By Jim Kerr

It’s that time of the year again when members of the Automobile Journalists of Canada Association gather together to test and evaluate all the new cars and trucks on the Canadian Market. The vehicles are grouped into categories such as family car or pickup truck and each vehicle is compared to others in the same category. The best of each group goes on for final selection of Car or Truck of the Year awards. If you are thinking of purchasing another vehicle, you too need to compare vehicles to determine what is best for you. Here are some hints and techniques used by professional auto evaluators that you can use too.

Before going for a test drive, look the vehicle over carefully, noticing things like gaps between body panels and paint finish. The quality of new vehicles has improved immensely but there are still differences between manufacturers and even between the same model.

We evaluate legroom, headroom, access in and out, and the comfort of seats. When you do this, test the back seat too. Can older passengers can get in and out easily? Does the door open wide for loading cargo? Many buyers never ride in the back seat when testing a car, but back there, there may hear rear tire noise, or find it difficult to see out the window, or find the seat is uncomfortable in the middle. As the driver, you don’t have to sit there, but keeping children comfortable in the back seat can make a huge difference on a long trip.

Trunk volume is different than trunk space. The specifications may show a big trunk, but the opening may be too small to load big objects, or the floor may be uneven and difficult to load. Look for useable space – flat floors, rear seats that fold flat for longer cargo, and low lift over heights. All of these make the vehicle more practical.

In the driver’s seat, adjust the seat, mirrors and steering wheel so all the controls can be accessed without having to reach. Test this with every driver in your family. Vehicles that fit me often don’t fit my petite wife, especially outside rear view mirrors. The gauges should be easy to read. Try them and the controls at night. If controls are easy to use at night, they are probably well placed and intuitive. You shouldn’t have to take your eyes off the road to operate important controls.

Any new vehicle will feel tight and solid compared to a high mileage used vehicle so don’t be impressed by the first one you drive. It may be excellent, but compare it to other new vehicles – not your used one.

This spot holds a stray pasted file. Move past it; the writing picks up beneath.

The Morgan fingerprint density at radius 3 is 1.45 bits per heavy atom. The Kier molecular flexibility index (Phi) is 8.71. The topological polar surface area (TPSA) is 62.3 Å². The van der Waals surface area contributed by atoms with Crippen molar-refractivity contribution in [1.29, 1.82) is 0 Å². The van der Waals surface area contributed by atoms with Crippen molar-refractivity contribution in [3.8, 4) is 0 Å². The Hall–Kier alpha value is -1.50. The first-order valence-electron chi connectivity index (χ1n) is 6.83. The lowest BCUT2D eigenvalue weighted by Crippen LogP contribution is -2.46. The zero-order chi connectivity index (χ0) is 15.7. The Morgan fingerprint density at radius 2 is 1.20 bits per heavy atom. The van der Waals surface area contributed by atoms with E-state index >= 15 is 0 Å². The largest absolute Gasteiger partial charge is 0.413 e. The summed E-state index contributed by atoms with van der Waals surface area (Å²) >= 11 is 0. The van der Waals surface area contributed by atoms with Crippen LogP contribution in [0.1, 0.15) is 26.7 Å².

The test drive starts as soon as you start the engine. Does it idle smoothly? Do you feel any vibrations? As you drive the vehicle, look for throttle response and smooth transmission shifts. There should be no delay, and try the passing power from about 80 km/h. This is the speed many vehicles start from when passing slow vehicles on the highway. Getting around another vehicle and back into your lane quickly increases highway safety. Listen for engine intake and exhaust noise during cruise and acceleration. An engine that is noisy only at full throttle is fine, but if it drones or rattles at cruising speed you won’t like it. Noise is tiring.

Check the ride quality over bumps and on gravel surfaces. Some vehicles are quiet inside on smooth pavement but deafen passengers on gravel roads. Steering should be linear. The angle you turn the wheel to go around a corner shouldn’t have to be changed during the corner unless the angle of the corner changes.

According to world-renowned race driver Jackie Stewart, a vehicle’s handling is evaluated easier at low speeds. See how it behaves on corners and during lane changes. Test the brakes while turning. You don’t need to be going fast.

Most new vehicle test-drives last only a few minutes. To fully evaluate any vehicle, it needs to be driven over a variety of roads. Don’t be rushed by any salesperson. Drive every vehicle in the category you are looking at. It takes time, but since buying a vehicle takes a lot of hard earned money, the more vehicles you drive, the better you will be able to compare the qualities of each vehicle.

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